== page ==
Music and Migration: PostClassical Ensemble

The Spiritual in White America

August 22, 2019, 6:30 pm

Music Room

In conjunction with the Phillips’s exhibition The Warmth of Other Suns: Stories of Global Displacement, the DC-based PostClassical Ensemble presents two programs of music, readings, commentary, and visual art.

Beginning in 1913, Harry Burleigh (a New York protégé of Antonin Dvořák) began to transform black spirituals into songs for the white concert stage. Marian Anderson and Paul Robeson triumphantly sang Burleigh’s Deep River—and it’s still sung today. But during the Harlem Renaissance, Langston Hughes and Nora Zeale Hurston worried about a “flight from blackness.”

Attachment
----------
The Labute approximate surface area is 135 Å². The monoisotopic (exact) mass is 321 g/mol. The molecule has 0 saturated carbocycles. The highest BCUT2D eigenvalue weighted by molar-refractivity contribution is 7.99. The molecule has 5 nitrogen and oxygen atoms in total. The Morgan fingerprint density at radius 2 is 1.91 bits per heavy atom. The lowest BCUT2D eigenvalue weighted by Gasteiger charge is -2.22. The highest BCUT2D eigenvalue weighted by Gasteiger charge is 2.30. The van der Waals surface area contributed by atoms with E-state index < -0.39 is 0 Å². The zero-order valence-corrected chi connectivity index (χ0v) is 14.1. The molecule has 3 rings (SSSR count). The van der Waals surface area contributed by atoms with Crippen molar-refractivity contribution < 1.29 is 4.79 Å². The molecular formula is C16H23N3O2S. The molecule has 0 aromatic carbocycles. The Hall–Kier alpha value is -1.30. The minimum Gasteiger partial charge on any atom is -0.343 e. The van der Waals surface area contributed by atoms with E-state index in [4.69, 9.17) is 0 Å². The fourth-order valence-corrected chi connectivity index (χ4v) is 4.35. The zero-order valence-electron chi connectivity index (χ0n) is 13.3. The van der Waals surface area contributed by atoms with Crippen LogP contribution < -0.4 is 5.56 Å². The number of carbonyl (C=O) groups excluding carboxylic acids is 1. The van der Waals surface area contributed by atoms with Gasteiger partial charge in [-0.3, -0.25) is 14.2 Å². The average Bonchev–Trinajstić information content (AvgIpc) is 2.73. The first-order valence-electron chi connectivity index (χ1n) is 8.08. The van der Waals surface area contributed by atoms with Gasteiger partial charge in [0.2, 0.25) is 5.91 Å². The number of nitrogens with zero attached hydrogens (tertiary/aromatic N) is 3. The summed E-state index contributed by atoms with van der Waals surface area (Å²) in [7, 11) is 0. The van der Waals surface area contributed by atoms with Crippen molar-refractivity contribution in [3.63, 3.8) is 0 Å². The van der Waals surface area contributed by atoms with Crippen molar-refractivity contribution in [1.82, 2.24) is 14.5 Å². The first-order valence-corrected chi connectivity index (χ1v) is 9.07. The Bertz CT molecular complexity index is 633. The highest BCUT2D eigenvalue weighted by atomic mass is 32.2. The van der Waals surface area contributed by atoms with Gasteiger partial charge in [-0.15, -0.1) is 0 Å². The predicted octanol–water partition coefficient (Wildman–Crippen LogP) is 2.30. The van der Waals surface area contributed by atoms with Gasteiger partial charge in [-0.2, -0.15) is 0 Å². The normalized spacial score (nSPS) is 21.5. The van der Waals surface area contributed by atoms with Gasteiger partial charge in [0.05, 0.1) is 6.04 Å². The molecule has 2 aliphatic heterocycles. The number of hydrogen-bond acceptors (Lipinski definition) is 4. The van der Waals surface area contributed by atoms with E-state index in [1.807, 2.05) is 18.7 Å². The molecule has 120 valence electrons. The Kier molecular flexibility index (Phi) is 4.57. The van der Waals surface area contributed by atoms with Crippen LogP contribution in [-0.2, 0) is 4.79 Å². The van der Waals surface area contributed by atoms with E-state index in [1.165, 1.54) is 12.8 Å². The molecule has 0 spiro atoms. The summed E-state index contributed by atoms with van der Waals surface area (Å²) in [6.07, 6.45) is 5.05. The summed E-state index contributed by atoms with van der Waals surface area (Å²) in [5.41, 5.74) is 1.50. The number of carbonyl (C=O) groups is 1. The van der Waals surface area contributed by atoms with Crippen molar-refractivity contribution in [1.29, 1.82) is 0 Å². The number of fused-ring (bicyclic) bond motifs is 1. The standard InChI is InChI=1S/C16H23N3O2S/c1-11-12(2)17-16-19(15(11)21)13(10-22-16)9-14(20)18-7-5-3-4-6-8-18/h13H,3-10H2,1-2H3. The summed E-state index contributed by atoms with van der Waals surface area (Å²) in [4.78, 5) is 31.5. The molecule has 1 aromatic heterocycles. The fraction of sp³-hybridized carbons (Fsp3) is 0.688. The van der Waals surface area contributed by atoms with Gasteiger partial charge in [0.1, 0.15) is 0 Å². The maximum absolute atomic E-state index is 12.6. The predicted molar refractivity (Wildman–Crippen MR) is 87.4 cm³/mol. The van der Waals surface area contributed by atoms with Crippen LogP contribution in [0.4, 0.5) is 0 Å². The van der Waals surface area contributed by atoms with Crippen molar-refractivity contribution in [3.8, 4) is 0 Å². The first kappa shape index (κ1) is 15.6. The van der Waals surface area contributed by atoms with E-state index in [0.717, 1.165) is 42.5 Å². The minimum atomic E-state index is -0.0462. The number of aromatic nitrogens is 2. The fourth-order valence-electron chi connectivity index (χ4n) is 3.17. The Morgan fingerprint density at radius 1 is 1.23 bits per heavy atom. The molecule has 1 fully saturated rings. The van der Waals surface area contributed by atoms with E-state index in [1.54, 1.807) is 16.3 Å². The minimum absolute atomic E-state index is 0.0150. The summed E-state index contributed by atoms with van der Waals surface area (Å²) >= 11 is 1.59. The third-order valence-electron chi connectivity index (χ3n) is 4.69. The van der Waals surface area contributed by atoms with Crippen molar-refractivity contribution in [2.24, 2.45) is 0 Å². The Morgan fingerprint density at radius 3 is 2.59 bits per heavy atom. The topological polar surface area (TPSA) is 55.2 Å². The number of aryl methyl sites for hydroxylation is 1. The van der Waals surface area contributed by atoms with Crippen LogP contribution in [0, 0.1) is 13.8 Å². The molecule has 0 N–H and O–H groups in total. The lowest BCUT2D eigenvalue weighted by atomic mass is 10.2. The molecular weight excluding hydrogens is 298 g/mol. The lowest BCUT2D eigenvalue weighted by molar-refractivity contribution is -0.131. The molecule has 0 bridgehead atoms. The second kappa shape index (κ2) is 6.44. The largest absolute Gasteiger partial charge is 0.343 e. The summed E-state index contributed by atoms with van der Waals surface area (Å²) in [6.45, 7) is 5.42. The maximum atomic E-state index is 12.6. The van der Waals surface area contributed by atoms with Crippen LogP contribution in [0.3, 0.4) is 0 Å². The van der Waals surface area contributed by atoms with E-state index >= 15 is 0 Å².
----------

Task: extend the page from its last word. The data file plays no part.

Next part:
Kevin Deas, bass-baritone
Joseph Horowitz, piano
The Washington National Cathedral Choir conducted by Angel Gil-Ordonez
Spiritual arrangements by Harry Burleigh and Nathaniel Dett
Readings from W. E. B. DuBois, Alain Locke, Langston Hughes, and Zora Neale Hurston